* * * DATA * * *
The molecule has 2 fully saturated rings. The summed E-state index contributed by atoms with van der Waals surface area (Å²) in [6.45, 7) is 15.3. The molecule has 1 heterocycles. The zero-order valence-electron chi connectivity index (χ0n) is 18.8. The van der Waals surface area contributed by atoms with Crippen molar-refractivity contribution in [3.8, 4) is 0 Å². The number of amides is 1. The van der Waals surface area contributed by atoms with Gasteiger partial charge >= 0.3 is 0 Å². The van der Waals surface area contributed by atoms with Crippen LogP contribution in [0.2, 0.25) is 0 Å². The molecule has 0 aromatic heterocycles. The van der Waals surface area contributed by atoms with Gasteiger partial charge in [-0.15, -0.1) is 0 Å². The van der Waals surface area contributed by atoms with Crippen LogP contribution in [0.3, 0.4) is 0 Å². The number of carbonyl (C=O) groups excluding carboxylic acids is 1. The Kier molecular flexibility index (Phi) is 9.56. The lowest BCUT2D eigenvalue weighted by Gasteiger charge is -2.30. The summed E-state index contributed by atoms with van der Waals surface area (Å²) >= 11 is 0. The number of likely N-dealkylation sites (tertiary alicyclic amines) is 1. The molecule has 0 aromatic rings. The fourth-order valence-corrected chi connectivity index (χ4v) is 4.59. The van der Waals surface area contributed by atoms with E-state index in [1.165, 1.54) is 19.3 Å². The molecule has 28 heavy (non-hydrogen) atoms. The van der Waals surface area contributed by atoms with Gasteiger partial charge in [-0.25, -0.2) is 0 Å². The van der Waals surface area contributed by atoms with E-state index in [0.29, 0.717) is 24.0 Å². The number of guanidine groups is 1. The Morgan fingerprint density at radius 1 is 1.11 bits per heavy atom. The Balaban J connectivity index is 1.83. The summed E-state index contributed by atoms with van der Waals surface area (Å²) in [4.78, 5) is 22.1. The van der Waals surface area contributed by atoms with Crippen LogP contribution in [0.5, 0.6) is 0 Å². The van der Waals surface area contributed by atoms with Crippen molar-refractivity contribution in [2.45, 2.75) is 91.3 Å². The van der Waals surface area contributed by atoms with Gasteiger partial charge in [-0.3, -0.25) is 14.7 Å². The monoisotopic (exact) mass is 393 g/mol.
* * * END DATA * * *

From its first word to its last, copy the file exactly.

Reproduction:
The molecule has 2 fully saturated rings. The summed E-state index contributed by atoms with van der Waals surface area (Å²) in [6.45, 7) is 15.3. The molecule has 1 heterocycles. The zero-order valence-electron chi connectivity index (χ0n) is 18.8. The van der Waals surface area contributed by atoms with Crippen molar-refractivity contribution in [3.8, 4) is 0 Å². The number of amides is 1. The van der Waals surface area contributed by atoms with Gasteiger partial charge >= 0.3 is 0 Å². The van der Waals surface area contributed by atoms with Crippen LogP contribution in [0.2, 0.25) is 0 Å². The molecule has 0 aromatic heterocycles. The van der Waals surface area contributed by atoms with Gasteiger partial charge in [-0.15, -0.1) is 0 Å². The van der Waals surface area contributed by atoms with Crippen LogP contribution in [0.3, 0.4) is 0 Å². The number of carbonyl (C=O) groups excluding carboxylic acids is 1. The Kier molecular flexibility index (Phi) is 9.56. The lowest BCUT2D eigenvalue weighted by Gasteiger charge is -2.30. The summed E-state index contributed by atoms with van der Waals surface area (Å²) >= 11 is 0. The number of likely N-dealkylation sites (tertiary alicyclic amines) is 1. The molecule has 0 aromatic rings. The fourth-order valence-corrected chi connectivity index (χ4v) is 4.59. The van der Waals surface area contributed by atoms with E-state index in [1.165, 1.54) is 19.3 Å². The molecule has 28 heavy (non-hydrogen) atoms. The van der Waals surface area contributed by atoms with Gasteiger partial charge in [-0.25, -0.2) is 0 Å². The van der Waals surface area contributed by atoms with E-state index in [0.29, 0.717) is 24.0 Å². The number of guanidine groups is 1. The Morgan fingerprint density at radius 1 is 1.11 bits per heavy atom. The Balaban J connectivity index is 1.83. The summed E-state index contributed by atoms with van der Waals surface area (Å²) in [4.78, 5) is 22.1. The van der Waals surface area contributed by atoms with Crippen LogP contribution in [0.5, 0.6) is 0 Å². The van der Waals surface area contributed by atoms with Crippen molar-refractivity contribution in [2.45, 2.75) is 91.3 Å². The van der Waals surface area contributed by atoms with Gasteiger partial charge in [-0.3, -0.25) is 14.7 Å². The monoisotopic (exact) mass is 393 g/mol.